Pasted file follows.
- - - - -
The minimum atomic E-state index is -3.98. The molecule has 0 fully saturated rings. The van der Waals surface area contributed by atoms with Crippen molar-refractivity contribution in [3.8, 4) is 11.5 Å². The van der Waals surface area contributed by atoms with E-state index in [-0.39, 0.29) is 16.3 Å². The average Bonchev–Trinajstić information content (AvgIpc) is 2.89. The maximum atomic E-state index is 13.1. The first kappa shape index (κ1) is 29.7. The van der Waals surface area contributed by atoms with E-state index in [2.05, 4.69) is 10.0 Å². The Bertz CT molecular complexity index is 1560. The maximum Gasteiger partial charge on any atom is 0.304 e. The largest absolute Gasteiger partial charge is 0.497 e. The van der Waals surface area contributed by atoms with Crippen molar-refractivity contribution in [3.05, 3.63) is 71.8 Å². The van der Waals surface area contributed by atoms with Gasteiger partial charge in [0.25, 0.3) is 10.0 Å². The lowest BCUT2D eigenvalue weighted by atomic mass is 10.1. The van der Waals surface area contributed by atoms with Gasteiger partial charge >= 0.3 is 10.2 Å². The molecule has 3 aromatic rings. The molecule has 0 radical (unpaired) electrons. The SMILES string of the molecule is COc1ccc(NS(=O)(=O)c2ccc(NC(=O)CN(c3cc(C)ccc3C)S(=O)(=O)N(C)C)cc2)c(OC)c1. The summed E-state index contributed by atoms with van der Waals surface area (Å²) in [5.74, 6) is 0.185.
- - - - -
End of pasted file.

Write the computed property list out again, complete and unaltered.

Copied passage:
The minimum atomic E-state index is -3.98. The molecule has 0 fully saturated rings. The van der Waals surface area contributed by atoms with Crippen molar-refractivity contribution in [3.8, 4) is 11.5 Å². The van der Waals surface area contributed by atoms with E-state index in [-0.39, 0.29) is 16.3 Å². The average Bonchev–Trinajstić information content (AvgIpc) is 2.89. The maximum atomic E-state index is 13.1. The first kappa shape index (κ1) is 29.7. The van der Waals surface area contributed by atoms with E-state index in [2.05, 4.69) is 10.0 Å². The Bertz CT molecular complexity index is 1560. The maximum Gasteiger partial charge on any atom is 0.304 e. The largest absolute Gasteiger partial charge is 0.497 e. The van der Waals surface area contributed by atoms with Crippen molar-refractivity contribution in [3.05, 3.63) is 71.8 Å². The van der Waals surface area contributed by atoms with Gasteiger partial charge in [0.25, 0.3) is 10.0 Å². The lowest BCUT2D eigenvalue weighted by atomic mass is 10.1. The van der Waals surface area contributed by atoms with Gasteiger partial charge >= 0.3 is 10.2 Å². The molecule has 3 aromatic rings. The molecule has 0 radical (unpaired) electrons. The SMILES string of the molecule is COc1ccc(NS(=O)(=O)c2ccc(NC(=O)CN(c3cc(C)ccc3C)S(=O)(=O)N(C)C)cc2)c(OC)c1. The summed E-state index contributed by atoms with van der Waals surface area (Å²) in [5.74, 6) is 0.185.